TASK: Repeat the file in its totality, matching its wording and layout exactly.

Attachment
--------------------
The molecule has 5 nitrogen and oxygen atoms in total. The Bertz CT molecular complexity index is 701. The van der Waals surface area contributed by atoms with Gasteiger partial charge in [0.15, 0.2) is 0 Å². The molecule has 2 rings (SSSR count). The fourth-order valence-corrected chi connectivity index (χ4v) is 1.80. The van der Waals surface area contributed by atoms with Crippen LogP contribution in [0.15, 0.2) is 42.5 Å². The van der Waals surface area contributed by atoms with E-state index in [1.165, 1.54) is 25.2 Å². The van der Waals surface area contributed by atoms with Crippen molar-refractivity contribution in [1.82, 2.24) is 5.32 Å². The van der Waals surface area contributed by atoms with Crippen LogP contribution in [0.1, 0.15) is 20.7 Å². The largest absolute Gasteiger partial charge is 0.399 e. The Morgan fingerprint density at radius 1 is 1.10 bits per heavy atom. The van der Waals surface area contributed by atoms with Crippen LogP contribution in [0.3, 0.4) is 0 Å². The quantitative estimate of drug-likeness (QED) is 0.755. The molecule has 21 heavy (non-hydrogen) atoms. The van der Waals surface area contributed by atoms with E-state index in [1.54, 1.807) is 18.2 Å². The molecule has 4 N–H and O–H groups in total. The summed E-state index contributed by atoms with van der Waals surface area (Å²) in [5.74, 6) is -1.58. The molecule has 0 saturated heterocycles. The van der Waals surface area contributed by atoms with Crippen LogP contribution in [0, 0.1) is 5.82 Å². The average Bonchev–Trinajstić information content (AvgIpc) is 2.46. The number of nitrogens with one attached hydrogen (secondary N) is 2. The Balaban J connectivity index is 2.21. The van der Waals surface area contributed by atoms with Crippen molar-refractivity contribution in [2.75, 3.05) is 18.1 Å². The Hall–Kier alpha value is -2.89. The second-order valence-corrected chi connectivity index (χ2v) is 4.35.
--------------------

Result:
The molecule has 5 nitrogen and oxygen atoms in total. The Bertz CT molecular complexity index is 701. The van der Waals surface area contributed by atoms with Gasteiger partial charge in [0.15, 0.2) is 0 Å². The molecule has 2 rings (SSSR count). The fourth-order valence-corrected chi connectivity index (χ4v) is 1.80. The van der Waals surface area contributed by atoms with Crippen LogP contribution in [0.15, 0.2) is 42.5 Å². The van der Waals surface area contributed by atoms with E-state index in [1.165, 1.54) is 25.2 Å². The van der Waals surface area contributed by atoms with Crippen molar-refractivity contribution in [1.82, 2.24) is 5.32 Å². The van der Waals surface area contributed by atoms with Crippen LogP contribution in [0.1, 0.15) is 20.7 Å². The largest absolute Gasteiger partial charge is 0.399 e. The Morgan fingerprint density at radius 1 is 1.10 bits per heavy atom. The van der Waals surface area contributed by atoms with Crippen LogP contribution in [0.3, 0.4) is 0 Å². The quantitative estimate of drug-likeness (QED) is 0.755. The molecule has 21 heavy (non-hydrogen) atoms. The van der Waals surface area contributed by atoms with E-state index in [1.54, 1.807) is 18.2 Å². The molecule has 4 N–H and O–H groups in total. The summed E-state index contributed by atoms with van der Waals surface area (Å²) in [5.74, 6) is -1.58. The molecule has 0 saturated heterocycles. The van der Waals surface area contributed by atoms with Crippen LogP contribution in [0, 0.1) is 5.82 Å². The average Bonchev–Trinajstić information content (AvgIpc) is 2.46. The number of nitrogens with one attached hydrogen (secondary N) is 2. The Balaban J connectivity index is 2.21. The van der Waals surface area contributed by atoms with Crippen molar-refractivity contribution in [2.75, 3.05) is 18.1 Å². The Hall–Kier alpha value is -2.89. The second-order valence-corrected chi connectivity index (χ2v) is 4.35.